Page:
Postgraduate Programme and Module Handbook 2022-2023 (archived)

# Module MATH43320: Ergodic Theory

## Department: Mathematical Sciences

### MATH43320: Ergodic Theory

Type | Tied | Level | 4 | Credits | 20 | Availability | Available in 2022/23 | Module Cap | None. |
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Tied to | G1K509 |
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#### Prerequisites

- Prior knowledge of Analysis

#### Corequisites

- None

#### Excluded Combination of Modules

- None

#### Aims

- To introduce key concepts in the pure mathematical description of discrete dynamical systems and to study these concepts in a body of examples. To prove and apply major classical theorems from the field.

#### Content

- Dynamical systems in dimension one: circle rotations; doubling map; expanding maps.
- Baker’s map; symbolic dynamics.
- Concepts from topological dynamics: minimality; topological conjugacy; topological mixing; topological entropy.
- Concepts from ergodic theory: invariant measures; ergodicity; mixing; Markov measures, metric entropy.
- Poincaré recurrence; Birkhoff’s Ergodic Theorem; Perron-Frobenius Theorem; The ergodic theorem for Markov Chains; Variational principle.

#### Learning Outcomes

Subject-specific Knowledge:

- By the end of the module students will:
- Be able to solve novel and/or complex problems in the given topics.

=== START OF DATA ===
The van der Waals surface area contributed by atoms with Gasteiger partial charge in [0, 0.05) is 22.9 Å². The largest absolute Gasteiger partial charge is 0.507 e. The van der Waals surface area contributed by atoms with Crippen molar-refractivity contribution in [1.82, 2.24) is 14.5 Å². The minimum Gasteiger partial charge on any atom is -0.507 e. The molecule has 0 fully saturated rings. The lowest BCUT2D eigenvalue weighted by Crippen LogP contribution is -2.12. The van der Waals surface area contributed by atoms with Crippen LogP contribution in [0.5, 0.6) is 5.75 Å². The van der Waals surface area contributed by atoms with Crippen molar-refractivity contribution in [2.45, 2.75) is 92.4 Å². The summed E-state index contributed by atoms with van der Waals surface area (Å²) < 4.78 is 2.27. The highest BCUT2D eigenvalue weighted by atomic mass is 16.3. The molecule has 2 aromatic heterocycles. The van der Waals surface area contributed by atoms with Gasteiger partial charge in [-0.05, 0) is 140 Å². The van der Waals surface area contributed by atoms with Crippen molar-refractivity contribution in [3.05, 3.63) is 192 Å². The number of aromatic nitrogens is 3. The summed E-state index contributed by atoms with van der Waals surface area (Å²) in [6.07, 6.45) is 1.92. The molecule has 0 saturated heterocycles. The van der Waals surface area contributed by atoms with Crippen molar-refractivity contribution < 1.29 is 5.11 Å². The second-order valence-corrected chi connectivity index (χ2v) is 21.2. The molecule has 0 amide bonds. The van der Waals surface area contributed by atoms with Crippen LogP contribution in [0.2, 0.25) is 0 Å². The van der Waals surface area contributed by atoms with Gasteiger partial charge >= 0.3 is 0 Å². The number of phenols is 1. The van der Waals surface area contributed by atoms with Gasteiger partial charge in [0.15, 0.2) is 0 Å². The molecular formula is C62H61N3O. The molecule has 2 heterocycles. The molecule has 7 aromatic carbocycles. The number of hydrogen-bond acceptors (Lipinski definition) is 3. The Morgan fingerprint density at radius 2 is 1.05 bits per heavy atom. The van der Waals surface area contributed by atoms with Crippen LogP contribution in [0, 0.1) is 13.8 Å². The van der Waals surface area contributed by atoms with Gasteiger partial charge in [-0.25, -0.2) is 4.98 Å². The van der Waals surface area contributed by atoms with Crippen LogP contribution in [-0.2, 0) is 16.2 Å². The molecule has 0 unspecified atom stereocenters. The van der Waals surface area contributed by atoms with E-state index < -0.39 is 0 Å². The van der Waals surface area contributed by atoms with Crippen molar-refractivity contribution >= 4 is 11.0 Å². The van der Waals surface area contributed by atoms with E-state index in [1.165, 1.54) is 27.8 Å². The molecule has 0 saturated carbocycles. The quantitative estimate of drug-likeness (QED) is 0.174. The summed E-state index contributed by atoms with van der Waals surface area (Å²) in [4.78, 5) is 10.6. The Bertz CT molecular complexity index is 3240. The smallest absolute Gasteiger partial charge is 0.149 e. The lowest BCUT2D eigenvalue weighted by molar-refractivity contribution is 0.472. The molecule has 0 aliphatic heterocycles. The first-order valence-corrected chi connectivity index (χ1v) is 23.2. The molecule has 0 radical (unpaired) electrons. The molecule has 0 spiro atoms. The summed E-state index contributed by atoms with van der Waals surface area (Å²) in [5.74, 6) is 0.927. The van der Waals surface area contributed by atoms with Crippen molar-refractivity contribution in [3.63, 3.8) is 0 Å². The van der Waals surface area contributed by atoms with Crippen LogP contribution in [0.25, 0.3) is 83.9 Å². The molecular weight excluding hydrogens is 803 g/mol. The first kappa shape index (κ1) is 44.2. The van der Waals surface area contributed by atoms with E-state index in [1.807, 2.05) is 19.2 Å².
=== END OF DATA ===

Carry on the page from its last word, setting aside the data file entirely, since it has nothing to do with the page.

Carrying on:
- Have a knowledge and understanding of this subject demonstrated through an ability to compute the topological/metric entropy of a variety of important dynamical systems and to be able to tell if these are ergodic, minimal or (topologically) mixing.
- Be able to reproduce theoretical mathematics related to this course at a level appropriate for Level 4, including key definitions and theorems.

Subject-specific Skills:

- Students will have developed advanced technical and scholastic skills in the areas of Ergodic Theory and Dynamical Systems.

Key Skills:

- Students will have highly specialised skills in the following areas: problem solving, abstract reasoning.

#### Modes of Teaching, Learning and Assessment and how these contribute to the learning outcomes of the module

- Lectures demonstrate what is required to be learned and the application of the theory to practical examples.
- Subject material assigned for independent study develops the ability to acquire knowledge and understanding without dependence on lectures.
- Problem classes show how to solve example problems in an ideal way, revealing also the thought processes behind such solutions.
- Formative assessments provide feedback to guide students in the correct development of their knowledge and skills in preparation for the summative assessment.
- The end-of-year examination assesses the knowledge acquired and the ability to solve predictable and unpredictable problems.

#### Teaching Methods and Learning Hours

Activity | Number | Frequency | Duration | Total/Hours | |
---|---|---|---|---|---|

Lectures | 42 | 2 per week in Michaelmas and Epiphany; 2 in Easter | 1 hour | 42 | |

Problems Classes | 8 | Fortnightly in Michaelmas and Epiphany | 1 hour | 8 | |

Preparation and Reading | 150 | ||||

Total | 200 |

#### Summative Assessment

Component: Examination | Component Weighting: 100% | ||
---|---|---|---|

Element | Length / duration | Element Weighting | Resit Opportunity |

End of year written examination | 3 hours | 100% |

#### Formative Assessment:

Weekly written or electronic assignments to be assessed and returned. Other assignments are set for self-study and complete solutions are made available to students.

■ Attendance at all activities marked with this symbol will be monitored. Students who fail to attend these activities, or to complete the summative or formative assessment specified above, will be subject to the procedures defined in the University's General Regulation V, and may be required to leave the University